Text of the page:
No pain, no gain for the streetwise ajumma squad

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No pain, no gain for the streetwise ajumma squad


Kim Sun-ah

Life is tough for four ajumma, or housewives, in “Girl Scouts,” an action comedy directed by Kim Sang-man.

The film was released last Thursday. It is the only Korean film that was included among the top five ranking, as of Monday.

The film takes place in Bongcheon-3 dong, a deprived area in Seoul where this aggressive middle-aged squad lives.

The squad members are I-man (Na Moon-hee), a woman in her 60s working at a supermarket to look after her unemployed son; Bong-soon (Lee Kyung-sil), a widow who lives with an ill child; Mi-kyung (Kim Sun-ah), a divorcee; and Eun-ji (Ko Jun-hee), a caddie.


Veteran actress Na Moon-hee (left) and Kim Sun-ah in “Girl Scouts.” [JoongAng Ilbo]

The four women are determined to raise the money to open up a store in their neighborhood.

It is their sole hope and dream.

Though they try their best, they are hit by a piece of news that comes at them like a bolt from the blue.

Hye-ran (Lim Ji-eun), who used to be one of the squad members and who is in charge of their collective savings, runs away.

The four ajumma, ranging from their 20s to 60s, chase down Hye-ran.

Mi-kyung, in her 20s, is the main character in the film. She aggressively drives a yellow van, and in one scene she makes a dramatic 360-degree turn in the road while giving chase.

Her scenes, though, are more serious than comic.

“I made an agreement with the director that the character shouldn’t be funny,” Kim said. “Mi-kyung is a divorcee with a child to look after. Her life is tense.”

If Mi-kyung made people laugh, the story wouldn’t be realistic or deep, according to the actress.

Instead, Mi-kyung responds to other comic plays.

It was challenging for the unmarried Kim to be an ajumma.

During the pre-production meetings, the crew and the director wondered if Mi-kyung should be married with or without kids or just remain single.

“The life of a married mother with kids is more complicated,” the director told Kim after the meeting. And the actress agreed.

“Mothers who look after children tend to be stronger,” Kim says.

“Despite life’s up and downs, they [single mothers] have a reason to live ? their kids.”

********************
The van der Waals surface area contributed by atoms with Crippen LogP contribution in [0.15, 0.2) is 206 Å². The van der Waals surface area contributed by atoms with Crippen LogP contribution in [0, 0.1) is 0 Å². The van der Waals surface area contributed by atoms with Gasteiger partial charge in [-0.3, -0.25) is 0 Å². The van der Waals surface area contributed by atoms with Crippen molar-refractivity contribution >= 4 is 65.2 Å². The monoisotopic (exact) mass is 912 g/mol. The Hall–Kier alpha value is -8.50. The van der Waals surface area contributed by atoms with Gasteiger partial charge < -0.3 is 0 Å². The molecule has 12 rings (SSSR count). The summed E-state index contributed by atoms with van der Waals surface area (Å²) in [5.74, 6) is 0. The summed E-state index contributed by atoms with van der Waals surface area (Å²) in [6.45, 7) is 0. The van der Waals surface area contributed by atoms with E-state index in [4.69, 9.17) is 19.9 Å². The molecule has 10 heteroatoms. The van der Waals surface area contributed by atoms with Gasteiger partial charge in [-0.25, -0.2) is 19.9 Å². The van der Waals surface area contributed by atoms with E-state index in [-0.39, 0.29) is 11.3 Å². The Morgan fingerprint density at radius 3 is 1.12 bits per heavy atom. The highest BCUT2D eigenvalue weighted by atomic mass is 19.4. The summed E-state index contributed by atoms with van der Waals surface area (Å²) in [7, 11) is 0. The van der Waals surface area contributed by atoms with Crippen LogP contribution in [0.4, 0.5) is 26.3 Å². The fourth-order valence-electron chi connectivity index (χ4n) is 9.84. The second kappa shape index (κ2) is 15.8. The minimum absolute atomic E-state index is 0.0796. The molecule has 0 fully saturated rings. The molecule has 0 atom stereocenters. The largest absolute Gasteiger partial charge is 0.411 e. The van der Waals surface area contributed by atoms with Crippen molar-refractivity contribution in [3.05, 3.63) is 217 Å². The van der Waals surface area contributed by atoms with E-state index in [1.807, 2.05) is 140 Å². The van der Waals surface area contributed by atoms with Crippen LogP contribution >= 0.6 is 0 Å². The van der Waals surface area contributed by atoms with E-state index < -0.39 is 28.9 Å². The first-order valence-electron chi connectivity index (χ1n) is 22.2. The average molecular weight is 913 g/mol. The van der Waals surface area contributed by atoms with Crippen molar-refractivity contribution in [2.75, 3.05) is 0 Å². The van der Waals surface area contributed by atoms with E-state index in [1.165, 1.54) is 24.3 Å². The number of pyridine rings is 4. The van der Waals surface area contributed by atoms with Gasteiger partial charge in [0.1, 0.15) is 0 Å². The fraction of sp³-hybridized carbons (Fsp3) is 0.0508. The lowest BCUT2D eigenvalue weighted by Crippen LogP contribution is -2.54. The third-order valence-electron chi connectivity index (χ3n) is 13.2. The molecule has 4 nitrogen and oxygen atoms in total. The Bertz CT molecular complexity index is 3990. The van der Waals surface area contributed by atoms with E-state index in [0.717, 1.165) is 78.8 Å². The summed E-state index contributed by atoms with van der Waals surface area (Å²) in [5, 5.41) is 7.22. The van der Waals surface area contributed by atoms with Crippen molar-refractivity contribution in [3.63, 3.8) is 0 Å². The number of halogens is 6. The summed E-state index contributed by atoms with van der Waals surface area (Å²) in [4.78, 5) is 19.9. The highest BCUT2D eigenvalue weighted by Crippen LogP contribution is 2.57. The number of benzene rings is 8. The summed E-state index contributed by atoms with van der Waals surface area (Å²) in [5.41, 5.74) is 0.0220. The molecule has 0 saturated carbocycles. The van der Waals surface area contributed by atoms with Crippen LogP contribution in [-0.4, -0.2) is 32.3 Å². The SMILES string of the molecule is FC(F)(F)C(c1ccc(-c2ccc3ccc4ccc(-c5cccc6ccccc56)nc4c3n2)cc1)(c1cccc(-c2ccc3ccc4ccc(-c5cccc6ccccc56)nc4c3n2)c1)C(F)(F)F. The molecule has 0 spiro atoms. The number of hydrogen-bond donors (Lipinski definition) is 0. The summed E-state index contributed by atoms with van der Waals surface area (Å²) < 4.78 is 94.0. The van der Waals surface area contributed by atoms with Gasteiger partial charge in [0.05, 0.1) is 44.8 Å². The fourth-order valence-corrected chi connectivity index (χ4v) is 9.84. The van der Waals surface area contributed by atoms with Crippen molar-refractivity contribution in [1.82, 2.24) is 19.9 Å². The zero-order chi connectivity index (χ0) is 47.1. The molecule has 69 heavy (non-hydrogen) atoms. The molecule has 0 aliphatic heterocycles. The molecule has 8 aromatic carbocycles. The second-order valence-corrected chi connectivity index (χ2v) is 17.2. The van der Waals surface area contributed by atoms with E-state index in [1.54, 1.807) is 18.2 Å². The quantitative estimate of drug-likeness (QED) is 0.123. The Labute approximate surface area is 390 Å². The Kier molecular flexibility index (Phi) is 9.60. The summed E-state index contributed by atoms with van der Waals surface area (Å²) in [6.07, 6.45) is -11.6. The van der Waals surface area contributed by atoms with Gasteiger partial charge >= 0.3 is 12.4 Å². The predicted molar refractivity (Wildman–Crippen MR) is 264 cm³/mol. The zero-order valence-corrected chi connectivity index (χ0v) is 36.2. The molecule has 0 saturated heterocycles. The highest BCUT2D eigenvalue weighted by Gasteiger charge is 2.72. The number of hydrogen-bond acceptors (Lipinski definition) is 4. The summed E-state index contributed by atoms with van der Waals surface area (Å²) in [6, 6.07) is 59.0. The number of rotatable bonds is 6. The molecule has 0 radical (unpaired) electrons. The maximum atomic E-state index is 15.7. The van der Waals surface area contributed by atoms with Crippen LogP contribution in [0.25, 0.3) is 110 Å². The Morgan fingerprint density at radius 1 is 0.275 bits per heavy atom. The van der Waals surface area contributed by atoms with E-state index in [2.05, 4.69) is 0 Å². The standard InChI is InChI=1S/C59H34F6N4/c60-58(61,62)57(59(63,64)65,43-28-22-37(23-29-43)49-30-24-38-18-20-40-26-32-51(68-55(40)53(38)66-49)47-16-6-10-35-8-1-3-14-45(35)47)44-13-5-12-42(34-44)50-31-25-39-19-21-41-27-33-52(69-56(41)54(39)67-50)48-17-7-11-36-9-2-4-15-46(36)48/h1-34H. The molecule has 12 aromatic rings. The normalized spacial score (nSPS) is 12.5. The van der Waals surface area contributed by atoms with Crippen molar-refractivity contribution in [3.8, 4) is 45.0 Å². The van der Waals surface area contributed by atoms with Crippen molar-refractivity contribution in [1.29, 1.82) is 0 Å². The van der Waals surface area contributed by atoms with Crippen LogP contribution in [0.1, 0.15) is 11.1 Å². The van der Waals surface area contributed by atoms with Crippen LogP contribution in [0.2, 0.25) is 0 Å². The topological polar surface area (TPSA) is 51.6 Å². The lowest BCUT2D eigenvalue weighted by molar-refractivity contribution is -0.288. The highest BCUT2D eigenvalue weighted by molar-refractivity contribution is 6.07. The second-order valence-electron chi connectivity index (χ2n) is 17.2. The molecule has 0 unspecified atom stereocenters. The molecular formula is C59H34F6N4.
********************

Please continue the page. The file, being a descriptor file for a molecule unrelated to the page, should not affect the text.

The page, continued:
The actress explained that Mi-kyung becomes more resistant and mentally much tougher when Hye-ran kidnaps her daughter.

Kim believes the film’s emotions are based on similar events that have taken place in real life.

“In most films and dramas, ajumma appear with tight perms and loose pants,” Kim says.

But she questions whether housewives really dress like this these days.

“No matter how poor their living conditions, middle-aged women rarely wear loose pants,” Kim says, according to her observations.

Instead of baggy pantaloons, Kim shot her scenes wearing three T-shirts, two pants and one pair of sneakers.

That’s all she needed, though later on, one shoe wore through.

“It’s probably because I had so many action scenes,” she said.

In fact, Kim’s experience on the set proved to be a physical one. She showed her swollen anklebones and legs due to the shoot.

And that’s not all.

While shooting, “Yesterday” (2002), she hurt her pelvis ? there were many kicking scenes.

“I can still feel the pain,” she says.

While filming “She’s On Duty” (2005), Kim’s legs were always swollen, she said, because she had to run so much.

“I always had to wear my ankle brace and a slip-on compression wristband,” Kim said.

To Kim, however, the level of scars or aches are in proportion to how earnest or eager she was in the film.

As they say, no pain, no gain.

“I’m most happy when I’m asked if making the film was a painful experience,” she said.

“The aches I receive reflect the amount of effort I put into the film.”

By Ki Sun-min JoongAng Ilbo []

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